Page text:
It seems to be an assumption underlying the cross-party consensus on higher education funding that students with differential purchasing power will allocate themselves by time-honoured invisible hand mechanisms between elite and mass institutional providers. I am not convinced that this will happen with quite the ease predicted whatever the ethical defences of such a system may be.
Given modularisation, portable and top-up fees, programme variations in the quality kite-marking of the Higher Education Funding Council for England etc, it is perfectly possible to find oneself in a classroom among student-consumer-kings-and-queens who have purchased their knowledge-commodity at different prices. In a perfect world, variable economic power would make no difference to the classroom community and all would have equality of provisions and treatment.
There always have been variations in the material backgrounds of students. But something qualitatively different happens to a classroom community when its membership is divided by policies and strategies actively designed to recruit, fete and minister to "high earners" who will surely expect a better service than those of their "cheaper" counterparts in the same programmes and courses.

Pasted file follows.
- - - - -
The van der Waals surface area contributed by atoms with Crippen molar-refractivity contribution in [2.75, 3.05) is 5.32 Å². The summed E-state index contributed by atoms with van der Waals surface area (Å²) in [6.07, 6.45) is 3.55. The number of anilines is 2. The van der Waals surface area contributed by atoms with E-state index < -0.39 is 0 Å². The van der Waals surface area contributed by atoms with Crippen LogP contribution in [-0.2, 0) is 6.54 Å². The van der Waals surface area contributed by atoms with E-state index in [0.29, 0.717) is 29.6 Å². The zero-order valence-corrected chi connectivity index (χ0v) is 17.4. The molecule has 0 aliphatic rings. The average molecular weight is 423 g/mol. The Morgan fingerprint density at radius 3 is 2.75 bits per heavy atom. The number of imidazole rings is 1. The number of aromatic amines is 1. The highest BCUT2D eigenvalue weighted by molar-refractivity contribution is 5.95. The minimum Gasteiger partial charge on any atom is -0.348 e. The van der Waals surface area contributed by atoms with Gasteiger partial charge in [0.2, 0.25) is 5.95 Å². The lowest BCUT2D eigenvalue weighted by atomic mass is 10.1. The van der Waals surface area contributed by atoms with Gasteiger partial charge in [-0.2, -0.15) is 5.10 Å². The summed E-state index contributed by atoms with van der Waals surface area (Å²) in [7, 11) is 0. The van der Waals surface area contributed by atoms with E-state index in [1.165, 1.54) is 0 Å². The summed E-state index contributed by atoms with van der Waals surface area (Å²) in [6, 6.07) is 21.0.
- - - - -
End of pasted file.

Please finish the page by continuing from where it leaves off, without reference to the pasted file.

Staff may run like mad to provide excellence for all, but there is bound to be the demand here and there for "the special gold service" - the signs, symbols and material accoutrements of economic clout - and that, I feel, will really put the kibosh on the idea of a university at the level where it really matters, the classroom, study, and laboratory.
WILLIAM KEENAN Department of applied social sciences Nottingham Trent University